PENNSYLVANIA, USA — As the U.S. runs out of money to battle the COVID-19 pandemic, the White House is calling for an additional $22.5 billion dollars from Congress to ensure the relief funds don't run dry.
On Tuesday, White House press secretary Jen Psaki warned the consequences could be devastating if the money doesn’t go through.
“Senior administration officials have held more than three dozen calls and meetings with congress…to communicate our needs so that we can do what Americans can or should expect from their government: protecting them from a once-in-a-generation pandemic."
Americans could feel the impacts of the drained funding soon, as efforts to secure more remain stalled.
If further funding isn’t approved, the U.S. will:
- Cut coverage for uninsured people with testing, vaccines and treatments
- Cut state allocations of monoclonal antibody treatments
- Be unable to purchase more booster shots or antiviral pills aside from what has already been ordered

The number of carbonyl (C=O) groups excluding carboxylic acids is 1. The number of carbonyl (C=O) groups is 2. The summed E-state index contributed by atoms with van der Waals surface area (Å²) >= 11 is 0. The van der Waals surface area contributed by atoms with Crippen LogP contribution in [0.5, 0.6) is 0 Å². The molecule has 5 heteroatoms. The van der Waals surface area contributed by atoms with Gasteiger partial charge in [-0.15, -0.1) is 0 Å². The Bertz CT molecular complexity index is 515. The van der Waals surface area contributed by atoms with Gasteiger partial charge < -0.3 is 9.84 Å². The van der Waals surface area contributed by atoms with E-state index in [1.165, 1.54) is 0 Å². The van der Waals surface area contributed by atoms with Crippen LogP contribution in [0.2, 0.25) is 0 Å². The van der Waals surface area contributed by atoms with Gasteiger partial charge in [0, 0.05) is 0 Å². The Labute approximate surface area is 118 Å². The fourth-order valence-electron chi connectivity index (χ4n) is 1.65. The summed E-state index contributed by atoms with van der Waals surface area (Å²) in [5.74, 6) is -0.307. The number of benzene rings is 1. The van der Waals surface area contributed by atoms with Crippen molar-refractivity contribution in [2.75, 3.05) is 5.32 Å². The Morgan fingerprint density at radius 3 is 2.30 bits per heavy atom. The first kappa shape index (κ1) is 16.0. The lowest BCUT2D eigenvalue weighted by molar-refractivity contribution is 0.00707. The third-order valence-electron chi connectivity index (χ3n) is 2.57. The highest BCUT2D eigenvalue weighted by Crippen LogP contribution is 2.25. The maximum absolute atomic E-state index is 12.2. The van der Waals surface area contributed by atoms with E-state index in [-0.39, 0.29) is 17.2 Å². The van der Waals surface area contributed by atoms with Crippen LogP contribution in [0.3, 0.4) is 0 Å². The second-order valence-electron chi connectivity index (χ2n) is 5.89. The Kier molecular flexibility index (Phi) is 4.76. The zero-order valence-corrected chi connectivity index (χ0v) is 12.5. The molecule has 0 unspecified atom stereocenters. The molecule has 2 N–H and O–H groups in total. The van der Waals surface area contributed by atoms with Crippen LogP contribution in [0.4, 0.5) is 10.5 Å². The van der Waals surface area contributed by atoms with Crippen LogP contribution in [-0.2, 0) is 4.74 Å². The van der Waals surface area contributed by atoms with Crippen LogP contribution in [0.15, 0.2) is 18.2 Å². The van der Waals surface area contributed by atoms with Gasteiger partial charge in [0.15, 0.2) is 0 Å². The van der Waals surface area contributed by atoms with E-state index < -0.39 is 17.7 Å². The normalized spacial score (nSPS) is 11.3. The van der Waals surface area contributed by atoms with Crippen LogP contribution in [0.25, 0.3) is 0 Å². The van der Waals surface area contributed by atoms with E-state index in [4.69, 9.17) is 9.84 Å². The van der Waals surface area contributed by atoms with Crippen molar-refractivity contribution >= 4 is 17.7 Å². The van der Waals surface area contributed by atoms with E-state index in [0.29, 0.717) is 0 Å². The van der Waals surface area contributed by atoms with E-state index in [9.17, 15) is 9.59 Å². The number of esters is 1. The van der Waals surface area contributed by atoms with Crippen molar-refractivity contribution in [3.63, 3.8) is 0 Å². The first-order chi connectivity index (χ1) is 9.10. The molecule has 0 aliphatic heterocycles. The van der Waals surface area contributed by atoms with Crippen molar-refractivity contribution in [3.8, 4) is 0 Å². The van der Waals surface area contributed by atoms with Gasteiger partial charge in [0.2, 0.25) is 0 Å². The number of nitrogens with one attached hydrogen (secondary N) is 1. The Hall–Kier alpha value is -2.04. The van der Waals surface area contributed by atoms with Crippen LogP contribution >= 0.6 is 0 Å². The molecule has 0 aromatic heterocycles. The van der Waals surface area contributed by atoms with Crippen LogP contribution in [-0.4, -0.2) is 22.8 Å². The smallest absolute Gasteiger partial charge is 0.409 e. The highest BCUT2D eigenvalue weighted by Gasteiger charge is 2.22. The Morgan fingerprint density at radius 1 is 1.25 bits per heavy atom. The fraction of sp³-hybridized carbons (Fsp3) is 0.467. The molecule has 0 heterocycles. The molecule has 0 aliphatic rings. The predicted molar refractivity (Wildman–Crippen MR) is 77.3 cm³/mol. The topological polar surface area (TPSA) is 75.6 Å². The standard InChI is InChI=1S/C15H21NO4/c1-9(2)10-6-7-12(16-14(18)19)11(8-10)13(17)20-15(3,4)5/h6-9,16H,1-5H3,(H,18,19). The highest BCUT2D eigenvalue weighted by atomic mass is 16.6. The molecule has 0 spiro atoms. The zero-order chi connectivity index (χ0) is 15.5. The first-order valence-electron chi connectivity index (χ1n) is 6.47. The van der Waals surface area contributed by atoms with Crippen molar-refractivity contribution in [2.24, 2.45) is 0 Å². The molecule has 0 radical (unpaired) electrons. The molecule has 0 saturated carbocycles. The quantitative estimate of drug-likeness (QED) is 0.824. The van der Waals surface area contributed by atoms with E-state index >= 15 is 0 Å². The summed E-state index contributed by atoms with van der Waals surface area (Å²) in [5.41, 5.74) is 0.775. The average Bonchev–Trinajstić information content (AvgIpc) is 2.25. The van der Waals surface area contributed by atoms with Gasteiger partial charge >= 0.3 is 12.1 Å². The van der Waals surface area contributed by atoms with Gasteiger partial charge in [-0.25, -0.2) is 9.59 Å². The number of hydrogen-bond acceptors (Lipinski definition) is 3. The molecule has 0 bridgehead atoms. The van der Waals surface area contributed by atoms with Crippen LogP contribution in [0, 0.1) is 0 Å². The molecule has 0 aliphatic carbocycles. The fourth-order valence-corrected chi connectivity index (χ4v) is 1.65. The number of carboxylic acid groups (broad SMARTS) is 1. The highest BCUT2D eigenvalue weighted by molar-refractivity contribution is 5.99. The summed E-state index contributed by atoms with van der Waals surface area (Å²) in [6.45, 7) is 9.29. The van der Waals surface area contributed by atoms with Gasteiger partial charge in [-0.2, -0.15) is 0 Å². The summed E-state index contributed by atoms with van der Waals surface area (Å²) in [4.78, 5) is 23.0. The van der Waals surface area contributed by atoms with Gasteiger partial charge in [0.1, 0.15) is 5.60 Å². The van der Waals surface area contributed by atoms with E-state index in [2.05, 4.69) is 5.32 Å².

- Cut research and surveillance of new variants
- Lose sufficient national COVID-19 testing capabilities beyond June
"We've outlined severe and immediate consequences that the United States will face," added Psaki. "…Those consequences are dire."
Meanwhile, a group of 25 Republicans wrote to the White House in early March, questioning the existing pandemic relief.
"Before we would consider supporting an additional $30 billion for COVID-19 relief, Congress must receive a full accounting of how the government has already spent the first $6 trillion," wrote the lawmakers.
This battle for funds comes as China fights its worst COVID-19 outbreak since 2020, and many European countries are seeing rising hospitalizations and case numbers.